Yes, I am happy to support Mondaq in maintaining its free to view business model by agreeing to allow Mondaq to share my personal data with Contributors whose Content I access
No, I do not want Mondaq to share my personal data with Contributors

Also please let us know whether you are happy to receive communications promoting products and services offered by Mondaq:

Yes, I am happy to received promotional communications from Mondaq
No, please do not send me promotional communications from Mondaq
Terms & Conditions

Mondaq.com (the Website) is owned and managed by Mondaq Ltd (Mondaq). Mondaq grants you a non-exclusive, revocable licence to access the Website and associated services, such as the Mondaq News Alerts (Services), subject to and in consideration of your compliance with the following terms and conditions of use (Terms). Your use of the Website and/or Services constitutes your agreement to the Terms. Mondaq may terminate your use of the Website and Services if you are in breach of these Terms or if Mondaq decides to terminate the licence granted hereunder for any reason whatsoever.

Use of www.mondaq.com

To Use Mondaq.com you must be: eighteen (18) years old or over; legally capable of entering into binding contracts; and not in any way prohibited by the applicable law to enter into these Terms in the jurisdiction which you are currently located.

You may use the Website as an unregistered user, however, you are required to register as a user if you wish to read the full text of the Content or to receive the Services.

You may not modify, publish, transmit, transfer or sell, reproduce, create derivative works from, distribute, perform, link, display, or in any way exploit any of the Content, in whole or in part, except as expressly permitted in these Terms or with the prior written consent of Mondaq. You may not use electronic or other means to extract details or information from the Content. Nor shall you extract information about users or Contributors in order to offer them any services or products.

In your use of the Website and/or Services you shall: comply with all applicable laws, regulations, directives and legislations which apply to your Use of the Website and/or Services in whatever country you are physically located including without limitation any and all consumer law, export control laws and regulations; provide to us true, correct and accurate information and promptly inform us in the event that any information that you have provided to us changes or becomes inaccurate; notify Mondaq immediately of any circumstances where you have reason to believe that any Intellectual Property Rights or any other rights of any third party may have been infringed; co-operate with reasonable security or other checks or requests for information made by Mondaq from time to time; and at all times be fully liable for the breach of any of these Terms by a third party using your login details to access the Website and/or Services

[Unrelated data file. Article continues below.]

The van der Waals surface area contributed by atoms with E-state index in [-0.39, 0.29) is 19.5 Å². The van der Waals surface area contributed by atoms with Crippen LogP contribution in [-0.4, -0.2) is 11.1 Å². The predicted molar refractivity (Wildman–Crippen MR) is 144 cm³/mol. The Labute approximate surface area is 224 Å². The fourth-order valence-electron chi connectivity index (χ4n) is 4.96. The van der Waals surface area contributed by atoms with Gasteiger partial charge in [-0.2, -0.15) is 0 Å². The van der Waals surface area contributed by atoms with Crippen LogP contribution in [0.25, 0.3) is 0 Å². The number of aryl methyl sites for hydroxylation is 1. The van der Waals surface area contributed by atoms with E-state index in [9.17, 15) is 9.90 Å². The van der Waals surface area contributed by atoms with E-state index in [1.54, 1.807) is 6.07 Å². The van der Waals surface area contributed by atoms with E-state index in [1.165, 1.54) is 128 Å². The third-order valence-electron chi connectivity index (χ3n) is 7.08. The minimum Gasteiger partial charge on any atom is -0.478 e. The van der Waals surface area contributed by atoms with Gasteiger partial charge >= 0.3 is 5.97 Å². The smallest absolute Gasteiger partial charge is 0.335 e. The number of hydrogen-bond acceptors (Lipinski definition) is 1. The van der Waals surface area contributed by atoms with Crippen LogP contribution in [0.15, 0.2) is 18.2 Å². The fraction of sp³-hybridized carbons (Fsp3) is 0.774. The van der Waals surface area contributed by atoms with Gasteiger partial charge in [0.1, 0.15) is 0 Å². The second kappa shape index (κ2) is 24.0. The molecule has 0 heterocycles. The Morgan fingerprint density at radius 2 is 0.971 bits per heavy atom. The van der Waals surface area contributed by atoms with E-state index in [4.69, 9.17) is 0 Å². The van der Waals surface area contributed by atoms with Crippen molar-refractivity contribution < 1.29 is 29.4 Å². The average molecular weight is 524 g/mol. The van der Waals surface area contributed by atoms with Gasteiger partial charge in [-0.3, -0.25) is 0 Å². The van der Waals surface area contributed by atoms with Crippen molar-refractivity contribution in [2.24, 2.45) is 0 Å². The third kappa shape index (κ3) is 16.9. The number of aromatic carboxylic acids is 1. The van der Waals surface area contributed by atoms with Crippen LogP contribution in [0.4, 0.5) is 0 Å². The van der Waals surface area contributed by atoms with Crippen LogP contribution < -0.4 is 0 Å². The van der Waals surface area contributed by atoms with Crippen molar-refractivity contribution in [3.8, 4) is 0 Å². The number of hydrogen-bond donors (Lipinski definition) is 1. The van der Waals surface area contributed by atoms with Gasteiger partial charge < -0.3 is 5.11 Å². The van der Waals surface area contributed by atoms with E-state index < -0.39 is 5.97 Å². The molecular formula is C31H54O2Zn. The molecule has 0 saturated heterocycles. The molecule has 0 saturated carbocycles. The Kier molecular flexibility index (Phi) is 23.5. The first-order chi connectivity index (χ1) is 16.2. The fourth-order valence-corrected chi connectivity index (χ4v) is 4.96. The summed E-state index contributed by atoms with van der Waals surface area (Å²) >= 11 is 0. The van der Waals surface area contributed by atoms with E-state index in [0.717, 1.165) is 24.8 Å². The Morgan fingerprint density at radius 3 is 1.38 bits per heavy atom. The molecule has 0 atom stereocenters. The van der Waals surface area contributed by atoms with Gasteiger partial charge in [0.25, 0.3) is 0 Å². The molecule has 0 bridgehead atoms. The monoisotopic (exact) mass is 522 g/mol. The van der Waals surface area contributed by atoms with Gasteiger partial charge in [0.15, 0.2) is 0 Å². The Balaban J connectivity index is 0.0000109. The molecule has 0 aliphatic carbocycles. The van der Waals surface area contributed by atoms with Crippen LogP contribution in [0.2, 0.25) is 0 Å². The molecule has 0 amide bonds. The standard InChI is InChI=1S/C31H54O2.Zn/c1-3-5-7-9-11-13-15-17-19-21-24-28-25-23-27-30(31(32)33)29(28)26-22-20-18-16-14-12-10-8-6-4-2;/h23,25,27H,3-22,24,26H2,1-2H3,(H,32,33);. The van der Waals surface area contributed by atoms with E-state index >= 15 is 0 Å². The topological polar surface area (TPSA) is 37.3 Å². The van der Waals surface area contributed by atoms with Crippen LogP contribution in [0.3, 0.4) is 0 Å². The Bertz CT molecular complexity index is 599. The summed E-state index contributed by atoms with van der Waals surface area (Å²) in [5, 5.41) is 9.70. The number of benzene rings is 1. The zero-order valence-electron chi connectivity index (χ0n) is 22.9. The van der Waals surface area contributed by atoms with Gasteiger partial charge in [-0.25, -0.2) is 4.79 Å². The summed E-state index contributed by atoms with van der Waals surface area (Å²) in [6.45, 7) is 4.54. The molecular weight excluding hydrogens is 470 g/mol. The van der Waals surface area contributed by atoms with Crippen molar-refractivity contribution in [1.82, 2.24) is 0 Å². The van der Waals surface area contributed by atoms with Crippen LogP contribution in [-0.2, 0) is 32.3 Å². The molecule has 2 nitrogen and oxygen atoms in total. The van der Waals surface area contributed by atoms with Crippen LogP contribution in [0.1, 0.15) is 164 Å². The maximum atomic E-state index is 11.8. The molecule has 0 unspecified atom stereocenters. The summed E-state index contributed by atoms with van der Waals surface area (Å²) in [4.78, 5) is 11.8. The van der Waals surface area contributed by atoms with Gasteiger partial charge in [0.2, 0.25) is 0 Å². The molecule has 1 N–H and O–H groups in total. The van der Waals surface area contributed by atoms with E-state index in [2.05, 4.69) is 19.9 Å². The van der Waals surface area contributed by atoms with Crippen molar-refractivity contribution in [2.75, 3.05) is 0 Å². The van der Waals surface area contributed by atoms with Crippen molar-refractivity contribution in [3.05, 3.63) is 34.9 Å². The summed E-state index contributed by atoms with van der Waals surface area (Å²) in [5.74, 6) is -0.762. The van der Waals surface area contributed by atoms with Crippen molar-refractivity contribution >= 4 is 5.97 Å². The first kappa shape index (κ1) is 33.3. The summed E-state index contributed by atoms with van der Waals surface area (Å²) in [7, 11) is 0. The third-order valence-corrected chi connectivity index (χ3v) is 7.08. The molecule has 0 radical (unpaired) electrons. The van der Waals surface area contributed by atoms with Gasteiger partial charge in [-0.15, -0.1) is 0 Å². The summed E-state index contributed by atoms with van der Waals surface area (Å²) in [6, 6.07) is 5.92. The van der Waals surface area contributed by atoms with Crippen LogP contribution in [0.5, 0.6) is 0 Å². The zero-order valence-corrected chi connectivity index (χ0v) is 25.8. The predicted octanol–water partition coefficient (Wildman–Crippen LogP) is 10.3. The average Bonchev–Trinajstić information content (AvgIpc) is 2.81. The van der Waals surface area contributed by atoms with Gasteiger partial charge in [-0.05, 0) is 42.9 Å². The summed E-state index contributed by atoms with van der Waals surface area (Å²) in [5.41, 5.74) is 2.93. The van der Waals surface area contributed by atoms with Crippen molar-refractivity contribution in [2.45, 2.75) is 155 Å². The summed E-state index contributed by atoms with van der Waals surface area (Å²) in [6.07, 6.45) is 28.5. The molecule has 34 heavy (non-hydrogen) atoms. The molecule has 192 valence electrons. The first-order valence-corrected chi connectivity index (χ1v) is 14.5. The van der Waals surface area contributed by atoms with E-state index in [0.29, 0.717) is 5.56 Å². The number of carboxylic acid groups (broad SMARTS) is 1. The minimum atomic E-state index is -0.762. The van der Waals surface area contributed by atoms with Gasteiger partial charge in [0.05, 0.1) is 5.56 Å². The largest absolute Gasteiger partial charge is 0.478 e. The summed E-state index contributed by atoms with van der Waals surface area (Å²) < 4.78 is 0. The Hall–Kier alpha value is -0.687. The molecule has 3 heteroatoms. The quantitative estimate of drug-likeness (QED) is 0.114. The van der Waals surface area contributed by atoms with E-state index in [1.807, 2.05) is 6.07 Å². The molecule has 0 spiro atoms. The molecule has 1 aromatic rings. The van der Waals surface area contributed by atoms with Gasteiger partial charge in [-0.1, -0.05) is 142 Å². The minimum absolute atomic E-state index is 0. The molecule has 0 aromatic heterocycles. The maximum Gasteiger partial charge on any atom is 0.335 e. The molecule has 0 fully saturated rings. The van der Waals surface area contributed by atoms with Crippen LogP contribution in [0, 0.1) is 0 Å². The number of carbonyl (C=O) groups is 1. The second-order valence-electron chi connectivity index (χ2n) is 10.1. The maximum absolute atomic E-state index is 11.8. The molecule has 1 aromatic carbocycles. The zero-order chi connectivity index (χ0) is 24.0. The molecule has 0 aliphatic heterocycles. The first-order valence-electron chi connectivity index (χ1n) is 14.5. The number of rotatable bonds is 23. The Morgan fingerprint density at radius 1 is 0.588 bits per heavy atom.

however, you shall not: do anything likely to impair, interfere with or damage or cause harm or distress to any persons, or the network; do anything that will infringe any Intellectual Property Rights or other rights of Mondaq or any third party; or use the Website, Services and/or Content otherwise than in accordance with these Terms; use any trade marks or service marks of Mondaq or the Contributors, or do anything which may be seen to take unfair advantage of the reputation and goodwill of Mondaq or the Contributors, or the Website, Services and/or Content.

Mondaq reserves the right, in its sole discretion, to take any action that it deems necessary and appropriate in the event it considers that there is a breach or threatened breach of the Terms.

Mondaq’s Rights and Obligations

Unless otherwise expressly set out to the contrary, nothing in these Terms shall serve to transfer from Mondaq to you, any Intellectual Property Rights owned by and/or licensed to Mondaq and all rights, title and interest in and to such Intellectual Property Rights will remain exclusively with Mondaq and/or its licensors.